Derek Cabrera opened the second day of the AECT conference with an insightful talk about systems thinking and the implications for education. With humorous examples he covered the elements of systems thinking and why it means we need to switch pedagogies to a constructivist approach.
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Astronaut Mark Kelly gave a warm, funny, and inspiring talk. He used stories from his youth, learning to fly, becoming an astronaut, and being husband to Gabby Gifford to emphasize key success factors.
(I confess that owing to his style of elocution, punctuating stories with very pithy comments, I may have missed a point or two at the beginning until I picked up on it.)
Barry Downes talked about the future of the VR market with an interesting exploration of the Immersive platform. Taking us through the Apollo 11 product, he showed what went into it and the emotional impact. He showed a video that talked (somewhat simplistically) about how VR environments could be used for learning. (There is great potential, but it’s not about content.). He finished with an interesting quote about how VR would be able to incorporate any further media. A second part of the quote said: “Kids will think it’s funny [we] used to stare at glowing rectangles hoping to suspend disbelief.”
Maxwell Planck opened the eLearning Guild’s Realities 360 conference with a thoughtful and thought-provoking talk on VR. Reflecting on his experience in the industry, he described the transition from story telling to where he thinks we should go: social adventure. (I want to call it “adventure together”. :). A nice start to the event.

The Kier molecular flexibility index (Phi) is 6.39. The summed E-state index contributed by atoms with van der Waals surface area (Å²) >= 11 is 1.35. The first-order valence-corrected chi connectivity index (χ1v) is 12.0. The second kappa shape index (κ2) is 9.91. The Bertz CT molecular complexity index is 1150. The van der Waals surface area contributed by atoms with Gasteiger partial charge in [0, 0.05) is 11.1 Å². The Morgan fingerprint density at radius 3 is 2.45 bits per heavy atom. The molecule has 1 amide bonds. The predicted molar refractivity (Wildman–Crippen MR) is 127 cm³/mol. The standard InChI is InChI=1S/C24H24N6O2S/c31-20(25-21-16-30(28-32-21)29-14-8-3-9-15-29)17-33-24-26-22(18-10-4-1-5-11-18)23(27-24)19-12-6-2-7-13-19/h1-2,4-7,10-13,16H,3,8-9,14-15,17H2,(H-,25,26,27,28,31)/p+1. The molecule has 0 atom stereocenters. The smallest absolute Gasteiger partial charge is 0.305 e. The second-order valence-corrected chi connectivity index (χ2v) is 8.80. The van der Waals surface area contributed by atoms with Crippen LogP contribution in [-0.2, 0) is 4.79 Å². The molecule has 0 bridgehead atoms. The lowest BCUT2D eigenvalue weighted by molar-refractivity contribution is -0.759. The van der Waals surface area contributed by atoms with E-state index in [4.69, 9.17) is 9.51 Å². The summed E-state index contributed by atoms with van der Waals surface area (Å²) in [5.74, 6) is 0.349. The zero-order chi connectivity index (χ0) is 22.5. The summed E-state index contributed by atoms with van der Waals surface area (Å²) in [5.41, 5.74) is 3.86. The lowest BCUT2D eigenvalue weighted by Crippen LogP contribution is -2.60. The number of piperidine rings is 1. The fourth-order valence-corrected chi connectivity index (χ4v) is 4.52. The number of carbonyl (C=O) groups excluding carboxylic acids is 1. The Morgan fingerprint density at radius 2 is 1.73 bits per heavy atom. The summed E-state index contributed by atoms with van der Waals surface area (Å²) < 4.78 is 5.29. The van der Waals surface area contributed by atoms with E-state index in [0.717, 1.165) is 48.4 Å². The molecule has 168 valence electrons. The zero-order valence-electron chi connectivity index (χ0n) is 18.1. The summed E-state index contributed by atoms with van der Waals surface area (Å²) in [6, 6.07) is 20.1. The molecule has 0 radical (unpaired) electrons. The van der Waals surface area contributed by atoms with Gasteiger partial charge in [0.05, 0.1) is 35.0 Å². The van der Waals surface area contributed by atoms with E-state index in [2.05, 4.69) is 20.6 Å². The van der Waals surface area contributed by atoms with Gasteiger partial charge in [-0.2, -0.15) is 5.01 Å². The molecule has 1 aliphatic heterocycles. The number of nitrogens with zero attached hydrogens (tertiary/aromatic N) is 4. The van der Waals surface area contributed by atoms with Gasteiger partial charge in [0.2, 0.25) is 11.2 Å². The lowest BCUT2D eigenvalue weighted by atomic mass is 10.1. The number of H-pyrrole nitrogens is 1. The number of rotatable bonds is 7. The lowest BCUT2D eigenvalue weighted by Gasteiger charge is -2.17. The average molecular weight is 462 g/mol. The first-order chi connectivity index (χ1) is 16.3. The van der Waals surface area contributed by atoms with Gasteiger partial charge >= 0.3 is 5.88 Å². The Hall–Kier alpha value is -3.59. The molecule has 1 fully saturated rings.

Nathalie Nahai opened the second day of the FocuOn Learning conference. In a rapid fire presentation, she covered 7 principles that engage individuals into behaviors. With clear examples from familiar online experiences, she portrayed how these things work. Admirably, she finished with a call to ethical behavior.
Liza Donnelly opened the FocusOn Learn conference with stories from her career as a cartoonist. With a very personal and compelling story illustrated by her cartoons and some live drawing, she unpacked creativity and innovation. With lessons about commitment and meaning, it was a really nice kickoff to the event.
Karen Hough kicked off ATD’s Core 4 event with a lively keynote talking about how improvisation reflects many core factors involved in successful organizational agility. Going through her trademarked elements, she had the audience up and participating and reflecting on interpersonal interactions. She covered important components of a learning organization like openness to new ideas, diversity, and safety and demonstrated ways to help break down the barriers.
Rahaf Haroush opened the second day of the 2017 ATD TechKnowledge conference. She made clear some important points about the potential for technology. For instance she made the case for context-sensitive performance support, social network analysis, and a learning culture. An interesting point was that existing business practices were developed in times of data scarcity. She closed by advocating experimentation, evolution, and alignment with values. A very nice support for the revolution ;).